He is also founder and director of the Center for Communication and Civic Engagement (www.engagedcitizen.org). The Center is dedicated to understanding how communication processes and technologies can enhance citizen engagement with social life, politics, and global affairs. The work at CCCE emphasizes student involvement with research and community partnerships.
Bennett has lectured internationally on media and information systems in civic life. His current research interests include: press-government relations and the quality of public information; communication and social movements; transnational activism; citizenship and youth civic engagement, digital media and political participation, and modeling the organization of technology enabled crowds. His current work focuses on how to better align thinking about the economy, democracy and the environment in order to build more equitable and sustainable human systems on the planet.
Her research compares public opinion and elections, political institutions and cultures, gender politics, and political communications in many countries worldwide. She is ranked the 4th most cited political
scientist worldwide, according to Google scholar. Major honors include, amongst others, the Skytte prize, the Karl Deutsch award, and the Sir Isaiah Berlin award. Her current work focuses on a major research project, www.electoralintegrityproject.com, established in 2012 and also a new book with Ronald Inglehart “Cultural Backlash” analyzing support for populist-authoritarianism.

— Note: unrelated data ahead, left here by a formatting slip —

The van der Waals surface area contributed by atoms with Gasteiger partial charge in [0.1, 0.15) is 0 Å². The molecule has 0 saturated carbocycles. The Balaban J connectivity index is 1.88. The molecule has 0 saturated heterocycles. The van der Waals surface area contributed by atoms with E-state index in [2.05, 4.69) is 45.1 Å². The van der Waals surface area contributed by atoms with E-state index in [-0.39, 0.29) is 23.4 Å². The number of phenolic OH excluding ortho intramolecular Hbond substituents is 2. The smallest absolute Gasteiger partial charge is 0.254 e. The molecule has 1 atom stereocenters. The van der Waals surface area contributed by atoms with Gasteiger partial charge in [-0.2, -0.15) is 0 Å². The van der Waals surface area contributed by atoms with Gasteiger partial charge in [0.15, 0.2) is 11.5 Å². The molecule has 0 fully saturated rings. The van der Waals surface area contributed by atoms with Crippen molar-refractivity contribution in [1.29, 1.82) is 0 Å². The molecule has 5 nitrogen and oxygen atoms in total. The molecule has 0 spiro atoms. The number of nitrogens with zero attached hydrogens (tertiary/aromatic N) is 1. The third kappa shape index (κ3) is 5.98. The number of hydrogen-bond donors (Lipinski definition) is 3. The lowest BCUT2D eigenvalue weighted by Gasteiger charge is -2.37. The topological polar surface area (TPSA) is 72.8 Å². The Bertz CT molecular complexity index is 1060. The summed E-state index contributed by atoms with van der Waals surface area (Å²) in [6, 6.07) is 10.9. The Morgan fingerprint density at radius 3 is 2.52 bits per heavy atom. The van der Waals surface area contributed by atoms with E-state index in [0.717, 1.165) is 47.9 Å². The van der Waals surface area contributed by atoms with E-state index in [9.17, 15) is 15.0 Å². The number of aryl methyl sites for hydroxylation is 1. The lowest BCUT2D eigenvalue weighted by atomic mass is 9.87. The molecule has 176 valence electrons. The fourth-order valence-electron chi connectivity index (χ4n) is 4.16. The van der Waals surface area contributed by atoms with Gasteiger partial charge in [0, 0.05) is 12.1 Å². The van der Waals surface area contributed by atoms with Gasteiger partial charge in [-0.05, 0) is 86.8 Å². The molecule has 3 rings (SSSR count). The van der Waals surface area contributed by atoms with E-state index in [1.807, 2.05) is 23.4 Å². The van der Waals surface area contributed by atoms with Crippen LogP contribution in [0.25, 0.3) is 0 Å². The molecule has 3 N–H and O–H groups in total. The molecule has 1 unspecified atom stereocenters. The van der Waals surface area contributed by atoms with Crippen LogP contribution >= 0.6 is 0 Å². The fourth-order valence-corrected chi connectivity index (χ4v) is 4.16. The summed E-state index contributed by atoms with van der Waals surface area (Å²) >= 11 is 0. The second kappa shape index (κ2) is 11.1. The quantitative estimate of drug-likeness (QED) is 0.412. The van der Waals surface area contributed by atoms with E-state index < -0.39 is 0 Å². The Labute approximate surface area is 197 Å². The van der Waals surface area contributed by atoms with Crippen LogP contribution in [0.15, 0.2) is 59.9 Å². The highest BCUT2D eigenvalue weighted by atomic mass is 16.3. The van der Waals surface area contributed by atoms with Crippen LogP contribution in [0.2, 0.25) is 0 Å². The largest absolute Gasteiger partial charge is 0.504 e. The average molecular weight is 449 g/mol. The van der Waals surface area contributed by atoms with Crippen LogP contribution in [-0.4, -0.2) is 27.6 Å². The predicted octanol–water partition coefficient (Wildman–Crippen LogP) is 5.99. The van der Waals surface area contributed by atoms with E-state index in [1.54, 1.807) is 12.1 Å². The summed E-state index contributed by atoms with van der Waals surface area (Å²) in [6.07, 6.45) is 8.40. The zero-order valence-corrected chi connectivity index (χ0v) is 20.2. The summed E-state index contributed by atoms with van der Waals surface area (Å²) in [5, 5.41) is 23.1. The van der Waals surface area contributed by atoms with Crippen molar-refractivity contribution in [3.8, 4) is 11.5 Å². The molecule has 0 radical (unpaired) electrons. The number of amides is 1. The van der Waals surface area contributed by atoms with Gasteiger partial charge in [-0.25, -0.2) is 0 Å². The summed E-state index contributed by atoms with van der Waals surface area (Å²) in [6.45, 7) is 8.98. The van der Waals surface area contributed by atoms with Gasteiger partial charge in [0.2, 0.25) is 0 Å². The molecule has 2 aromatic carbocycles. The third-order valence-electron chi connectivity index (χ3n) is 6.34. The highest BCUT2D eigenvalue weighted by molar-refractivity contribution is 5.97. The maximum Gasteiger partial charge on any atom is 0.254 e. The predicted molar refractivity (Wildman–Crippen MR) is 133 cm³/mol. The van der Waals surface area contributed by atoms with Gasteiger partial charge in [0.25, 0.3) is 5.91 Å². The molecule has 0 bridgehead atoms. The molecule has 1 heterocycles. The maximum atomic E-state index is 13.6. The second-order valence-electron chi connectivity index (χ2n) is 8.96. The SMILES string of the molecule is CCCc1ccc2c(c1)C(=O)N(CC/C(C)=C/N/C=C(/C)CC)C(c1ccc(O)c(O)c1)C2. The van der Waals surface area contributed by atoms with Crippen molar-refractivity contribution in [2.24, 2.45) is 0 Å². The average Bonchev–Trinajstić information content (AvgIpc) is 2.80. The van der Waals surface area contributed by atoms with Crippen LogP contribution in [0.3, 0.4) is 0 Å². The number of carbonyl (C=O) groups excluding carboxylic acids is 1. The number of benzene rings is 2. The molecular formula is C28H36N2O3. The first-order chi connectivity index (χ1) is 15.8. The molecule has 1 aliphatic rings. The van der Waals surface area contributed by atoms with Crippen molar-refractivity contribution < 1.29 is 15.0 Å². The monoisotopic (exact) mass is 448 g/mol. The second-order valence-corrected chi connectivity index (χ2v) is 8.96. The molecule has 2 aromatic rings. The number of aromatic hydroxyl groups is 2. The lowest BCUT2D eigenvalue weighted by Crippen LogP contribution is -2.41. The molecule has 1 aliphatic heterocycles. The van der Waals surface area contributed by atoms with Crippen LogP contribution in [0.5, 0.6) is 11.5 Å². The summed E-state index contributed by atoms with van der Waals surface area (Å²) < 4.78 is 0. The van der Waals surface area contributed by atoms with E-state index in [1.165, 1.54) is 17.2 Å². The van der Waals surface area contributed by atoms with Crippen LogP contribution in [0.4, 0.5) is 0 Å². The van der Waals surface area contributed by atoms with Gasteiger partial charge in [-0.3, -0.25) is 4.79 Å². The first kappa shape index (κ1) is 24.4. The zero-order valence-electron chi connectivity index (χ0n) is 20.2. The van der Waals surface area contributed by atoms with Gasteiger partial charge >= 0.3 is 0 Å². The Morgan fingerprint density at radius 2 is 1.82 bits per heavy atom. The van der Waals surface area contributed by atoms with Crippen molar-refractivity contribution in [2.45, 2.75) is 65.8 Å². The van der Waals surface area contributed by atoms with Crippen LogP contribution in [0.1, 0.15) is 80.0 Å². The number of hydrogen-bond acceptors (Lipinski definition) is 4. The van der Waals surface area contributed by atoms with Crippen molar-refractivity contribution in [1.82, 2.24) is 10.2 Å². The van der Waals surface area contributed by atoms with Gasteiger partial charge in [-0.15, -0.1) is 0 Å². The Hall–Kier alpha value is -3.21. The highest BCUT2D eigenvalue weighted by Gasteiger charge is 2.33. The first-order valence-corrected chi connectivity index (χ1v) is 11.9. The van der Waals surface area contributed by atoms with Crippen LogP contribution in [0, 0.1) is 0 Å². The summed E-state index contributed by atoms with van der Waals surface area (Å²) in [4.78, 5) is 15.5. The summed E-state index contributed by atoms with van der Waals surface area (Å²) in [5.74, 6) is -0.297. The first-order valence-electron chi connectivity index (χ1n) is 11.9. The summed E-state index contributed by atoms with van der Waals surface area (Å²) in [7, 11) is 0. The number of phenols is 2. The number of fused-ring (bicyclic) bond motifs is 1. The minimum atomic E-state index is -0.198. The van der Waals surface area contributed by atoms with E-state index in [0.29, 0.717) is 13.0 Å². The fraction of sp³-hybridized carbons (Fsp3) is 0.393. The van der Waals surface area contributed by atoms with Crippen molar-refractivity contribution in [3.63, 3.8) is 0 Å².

Kreiss authored Taking Our Country Back: The Crafting of Networked Politics from Howard Dean to Barack Obama (Oxford University Press, 2012) and Prototype Politics: Technology-Intensive Campaigning and the Data of Democracy (Oxford University Press, 2016), winner of the 2017 Information Technology and Politics Division Best Book Award, American Political Science Association. Kreiss is an affiliated fellow of the Information Society Project at Yale Law
School and received a Ph.D. in Communication from Stanford University.
Deb Roy is an Associate Professor at MIT where he directs the Laboratory for Social Machines (LSM) based at the Media Lab.
His lab explores new methods in media analytics (natural language processing, social network analysis, speech, image, and video analysis) and media design (information visualization, games, communication apps) with applications in children’s learning and social listening.
Roy is also co-founder and chairman of Cortico, a not-for-profit media technology company that is developing media technologies and services with the aim of improving the health of discourse in the public sphere. Cortico and LSM collaborate in order to translate MIT research into field-ready scalable technologies, and to inform new research questions at MIT grounded in field experience.
Esser also holds a part-time Adjunct Professorship in the Department of Media and Communication at the University of Oslo.